An Introduction From Our Founder
The History in Politics Society aims to open up the conversation on History in Politics. While the relationship between history and politics is one of inevitable interconnectivity, it is also one which remains largely unchallenged. History is not a fixed body of facts, and thus through academic engagement we hope to begin de-familiarising the standard narrative, create interdisciplinary engagement and question the use and relevance of history in politics. With our journal, blog, and 2021 Conference Event we have created a theatre for debate and open conversation. Through this, we aim to problematise the assumed relationship between history and politics and challenge its pertinence in popular lexicon.
Latest From Our Blog
The construction of historical narratives and the pedagogic authority they hold has been vital in cultivating a sense of legitimacy with those engaged in violent practices in a geo-political conflict. In fact, these narratives are part of violence itself. Although media and education systems usually hold a significant grip on the dissemination of the teaching … Continue reading Why Does History Help Explain Geo-Political Conflicts?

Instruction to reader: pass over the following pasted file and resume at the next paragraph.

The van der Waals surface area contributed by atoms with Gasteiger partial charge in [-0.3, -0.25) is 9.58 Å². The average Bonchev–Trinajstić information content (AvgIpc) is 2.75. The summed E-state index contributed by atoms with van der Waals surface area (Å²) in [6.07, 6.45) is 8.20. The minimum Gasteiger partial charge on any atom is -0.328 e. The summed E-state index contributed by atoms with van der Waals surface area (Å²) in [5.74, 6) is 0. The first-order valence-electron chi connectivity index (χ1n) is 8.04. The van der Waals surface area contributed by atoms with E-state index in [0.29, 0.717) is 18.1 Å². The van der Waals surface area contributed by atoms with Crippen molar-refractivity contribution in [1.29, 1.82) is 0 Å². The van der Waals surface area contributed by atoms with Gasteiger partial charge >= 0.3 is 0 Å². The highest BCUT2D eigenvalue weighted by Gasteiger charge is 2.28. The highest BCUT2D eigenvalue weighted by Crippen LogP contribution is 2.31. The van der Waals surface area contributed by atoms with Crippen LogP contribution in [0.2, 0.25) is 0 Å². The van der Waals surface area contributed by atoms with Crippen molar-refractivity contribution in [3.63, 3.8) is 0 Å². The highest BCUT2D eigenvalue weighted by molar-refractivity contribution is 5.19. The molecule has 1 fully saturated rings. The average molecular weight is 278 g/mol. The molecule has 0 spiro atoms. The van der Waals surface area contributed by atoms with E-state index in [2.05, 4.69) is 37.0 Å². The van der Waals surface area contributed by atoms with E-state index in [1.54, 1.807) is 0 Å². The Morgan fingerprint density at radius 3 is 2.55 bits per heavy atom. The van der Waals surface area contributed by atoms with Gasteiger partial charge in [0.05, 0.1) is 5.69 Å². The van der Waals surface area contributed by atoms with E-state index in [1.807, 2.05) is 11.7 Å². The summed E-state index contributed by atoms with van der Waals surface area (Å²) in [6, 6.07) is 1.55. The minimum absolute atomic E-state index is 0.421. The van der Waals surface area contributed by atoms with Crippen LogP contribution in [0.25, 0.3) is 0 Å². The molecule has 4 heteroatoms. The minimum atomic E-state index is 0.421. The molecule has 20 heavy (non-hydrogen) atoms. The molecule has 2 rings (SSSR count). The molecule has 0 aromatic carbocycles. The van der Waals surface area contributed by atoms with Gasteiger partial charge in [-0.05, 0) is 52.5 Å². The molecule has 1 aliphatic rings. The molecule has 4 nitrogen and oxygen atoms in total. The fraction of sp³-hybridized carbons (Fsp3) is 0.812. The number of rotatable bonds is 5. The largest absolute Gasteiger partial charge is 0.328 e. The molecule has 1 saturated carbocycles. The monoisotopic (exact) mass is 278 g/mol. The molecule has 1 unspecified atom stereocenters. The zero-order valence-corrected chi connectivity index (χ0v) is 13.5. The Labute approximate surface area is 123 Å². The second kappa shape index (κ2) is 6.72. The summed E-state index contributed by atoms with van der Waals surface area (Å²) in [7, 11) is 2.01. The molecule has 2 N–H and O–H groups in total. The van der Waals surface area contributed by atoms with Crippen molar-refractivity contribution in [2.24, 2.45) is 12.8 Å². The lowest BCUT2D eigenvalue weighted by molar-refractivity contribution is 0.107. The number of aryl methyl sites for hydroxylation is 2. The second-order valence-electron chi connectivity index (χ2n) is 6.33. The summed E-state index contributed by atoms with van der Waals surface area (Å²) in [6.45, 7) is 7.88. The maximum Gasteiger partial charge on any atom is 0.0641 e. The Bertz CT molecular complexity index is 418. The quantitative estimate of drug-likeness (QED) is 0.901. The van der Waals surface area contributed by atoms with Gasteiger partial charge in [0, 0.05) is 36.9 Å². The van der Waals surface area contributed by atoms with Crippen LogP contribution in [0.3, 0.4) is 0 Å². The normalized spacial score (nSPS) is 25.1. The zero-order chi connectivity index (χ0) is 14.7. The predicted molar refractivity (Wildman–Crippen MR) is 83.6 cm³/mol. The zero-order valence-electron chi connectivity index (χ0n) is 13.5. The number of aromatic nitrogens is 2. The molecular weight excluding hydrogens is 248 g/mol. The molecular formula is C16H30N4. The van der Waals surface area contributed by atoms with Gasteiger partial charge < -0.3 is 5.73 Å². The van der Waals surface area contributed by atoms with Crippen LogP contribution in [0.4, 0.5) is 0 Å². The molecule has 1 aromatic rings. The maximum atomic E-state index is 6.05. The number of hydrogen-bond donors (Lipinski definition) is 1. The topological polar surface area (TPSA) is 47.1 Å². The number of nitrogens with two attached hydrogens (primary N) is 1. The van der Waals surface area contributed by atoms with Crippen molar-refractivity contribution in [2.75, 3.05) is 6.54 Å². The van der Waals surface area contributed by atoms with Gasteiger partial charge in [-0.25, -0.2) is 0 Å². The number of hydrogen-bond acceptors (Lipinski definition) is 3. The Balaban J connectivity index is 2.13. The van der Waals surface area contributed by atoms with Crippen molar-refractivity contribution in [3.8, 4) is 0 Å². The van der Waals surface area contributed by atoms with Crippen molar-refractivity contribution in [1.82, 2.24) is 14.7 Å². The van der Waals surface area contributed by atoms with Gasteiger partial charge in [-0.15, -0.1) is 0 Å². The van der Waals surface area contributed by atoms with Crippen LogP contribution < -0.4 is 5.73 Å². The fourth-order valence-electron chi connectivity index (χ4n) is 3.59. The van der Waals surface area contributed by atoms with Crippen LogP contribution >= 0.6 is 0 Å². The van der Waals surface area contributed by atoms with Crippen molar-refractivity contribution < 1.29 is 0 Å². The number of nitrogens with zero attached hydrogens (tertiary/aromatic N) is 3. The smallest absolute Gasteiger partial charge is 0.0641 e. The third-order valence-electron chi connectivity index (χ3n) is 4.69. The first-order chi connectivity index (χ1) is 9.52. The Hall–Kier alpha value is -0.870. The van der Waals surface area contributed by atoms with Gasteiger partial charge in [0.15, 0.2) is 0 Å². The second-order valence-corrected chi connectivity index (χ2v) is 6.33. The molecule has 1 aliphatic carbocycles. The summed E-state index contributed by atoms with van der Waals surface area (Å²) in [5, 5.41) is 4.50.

Do you know the story of Arsinoe, a member of the Ptolemaic dynasty, a rebel against the Romans and the sibling of the infamous Cleopatra? No? That is because history is written by the victors. Arsinoe has always been overshadowed by her older and more seductive sister in our historical records, but this article will … Continue reading Arsinoe of Egypt: A Retelling of The Royal Rebel Against Rome
You cannot understand the confirmation process of Amy Coney Barrett without understanding that of Robert Bork. Nominated by Ronald Reagan in 1987, Bork was a polarising figure, known for his disdain for the supposed liberal activism of the court. Ted Kennedy of Massachusetts, deeming Bork to be too radical for the court, turned away from … Continue reading What Will Happen Now Ruth Bader Ginsburg’s Dead?